In a fascinating interview today on NPR’s Fresh Air, Terry Gross interviewed Lauren Slater about her new book Blue Dreams, which takes a skeptical yet compassionate approach to the history of psychopharmacology. In the interview, Slater discusses how psychedelic drugs have been used very successfully at three different treatment centers (Johns Hopkins, N.Y.U., and U.C.L.A.) to treat anxiety patients at the end of life. You might listen to minutes 18:30-22:40 to learn more:
Slater explained that when you take MDMA (commonly known as ecstacy), you are loaded up with oxytocin and feel full of love and empathy. It’s thought that thinking through the anxiety producing trauma, in this wholly different frame of mind, moves the fear into a new narrative stored in a different part of the brain. She also explained how psilocybin (“magic mushrooms”) have been used to treat anxiety about death. She said that patients only need to use the drug one to three times (carefully controlled for set and setting with a goals w/treatment team). Patients describe afterwards how they came to view death as a change, rather than an end; they came to believe that there was more to the world, something bigger, something beyond this life.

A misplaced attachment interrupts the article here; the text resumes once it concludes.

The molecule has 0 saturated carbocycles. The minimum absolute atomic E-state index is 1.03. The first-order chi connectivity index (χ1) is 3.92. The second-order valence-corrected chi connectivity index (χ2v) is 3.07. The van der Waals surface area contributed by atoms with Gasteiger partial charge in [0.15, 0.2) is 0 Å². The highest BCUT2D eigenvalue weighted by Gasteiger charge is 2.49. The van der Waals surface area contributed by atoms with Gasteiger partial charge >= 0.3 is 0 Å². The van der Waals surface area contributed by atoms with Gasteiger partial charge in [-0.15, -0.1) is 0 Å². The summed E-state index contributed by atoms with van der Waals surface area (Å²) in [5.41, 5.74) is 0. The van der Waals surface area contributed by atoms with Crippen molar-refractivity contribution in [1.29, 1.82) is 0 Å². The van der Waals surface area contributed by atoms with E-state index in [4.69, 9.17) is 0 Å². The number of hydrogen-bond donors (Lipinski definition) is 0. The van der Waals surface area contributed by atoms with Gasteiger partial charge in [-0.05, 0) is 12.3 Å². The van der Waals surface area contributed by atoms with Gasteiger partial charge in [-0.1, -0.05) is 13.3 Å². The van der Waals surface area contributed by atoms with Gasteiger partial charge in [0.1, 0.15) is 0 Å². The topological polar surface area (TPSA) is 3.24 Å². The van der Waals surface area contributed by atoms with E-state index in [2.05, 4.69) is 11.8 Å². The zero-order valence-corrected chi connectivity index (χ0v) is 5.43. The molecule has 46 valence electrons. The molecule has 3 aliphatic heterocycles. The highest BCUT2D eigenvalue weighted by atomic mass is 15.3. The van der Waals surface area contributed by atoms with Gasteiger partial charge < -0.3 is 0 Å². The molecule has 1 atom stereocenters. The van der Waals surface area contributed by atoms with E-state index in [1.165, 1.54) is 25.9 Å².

Hearing the interview led me to find Slater’s New York Times article, How Psychedelic Drugs Can Help Patients Face Death from 2012 http://www.nytimes.com/2012/04/22/magazine/how-psychedelic-drugs-can-help-patients-face-death.html Another great article from the Times on the treatment can be found here: https://www.nytimes.com/2016/12/01/health/hallucinogenic-mushrooms-psilocybin-cancer-anxiety-depression.html. Leading psychopharmacologist Roland Griffiths at Hopkins talks about the ways that psychedelic drugs can be used to create spiritually meaningful, personally transformative experiences for all patients, especially the terminally ill. “After transcendent experiences, people often have much less fear of death.” His TedMed Talk can be found here: https://www.youtube.com/watch?v=81-v8ePXPd4&t=3s
Richard Nixon described Timothy Leary as “the most dangerous man in America,” and we are still living under certain stereotypes about the 60s and these drugs. I, for one, never tried them based on that ingrained fear. However, the fact that psilocybin is found in nature and has been used medicinally for thousands of years makes me yearn to listen closely to these serious, sober doctors at the finest research institutions doing research in ways that could make living, and the end of life, less stressful and more meaningful.